While Agbogbloshie’s dump is a serious hazard for those working and living there and around, there is another viewpoint to consider.

Agbogbloshie is a commercial district in Ghana’s capital that became iconic abroad after reports called it “the world’s largest e-waste dump” a decade ago. While Agbogbloshie’s dump is a serious hazard for those working and living there and around, there is another viewpoint to consider.

A preferred spot for locals to buy home appliances and auto parts, Agbogbloshie is also the story of once-displaced Ghanaians and quasi-integrated immigrants who are achieving their legitimate right to strive. They play a key role for many outside its premises. But despite their share into the local and foreign economy—let’s ask Nigerien onion producers—, little is done to promote their role in a sustainable way.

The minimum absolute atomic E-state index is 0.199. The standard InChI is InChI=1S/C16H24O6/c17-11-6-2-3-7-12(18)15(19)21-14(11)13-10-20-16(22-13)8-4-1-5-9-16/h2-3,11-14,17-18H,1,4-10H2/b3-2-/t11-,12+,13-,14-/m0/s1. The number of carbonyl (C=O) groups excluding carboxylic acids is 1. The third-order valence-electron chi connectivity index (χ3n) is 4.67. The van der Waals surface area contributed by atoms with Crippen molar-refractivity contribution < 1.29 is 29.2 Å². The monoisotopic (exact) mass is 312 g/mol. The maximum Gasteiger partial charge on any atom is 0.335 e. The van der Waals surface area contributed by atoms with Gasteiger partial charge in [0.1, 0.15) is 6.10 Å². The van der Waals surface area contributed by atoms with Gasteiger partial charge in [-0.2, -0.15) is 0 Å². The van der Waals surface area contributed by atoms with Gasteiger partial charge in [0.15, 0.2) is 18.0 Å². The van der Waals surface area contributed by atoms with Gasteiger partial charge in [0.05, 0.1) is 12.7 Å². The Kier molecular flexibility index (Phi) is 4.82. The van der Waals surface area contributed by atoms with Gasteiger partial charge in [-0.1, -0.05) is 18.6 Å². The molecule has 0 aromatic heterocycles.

At the end of the day, this is yet another story where migration inflows, whether displaced persons, refugees or immigrants, are implicitly regarded as encumbrances of progress rather than assets to progress. Marginalization comes next…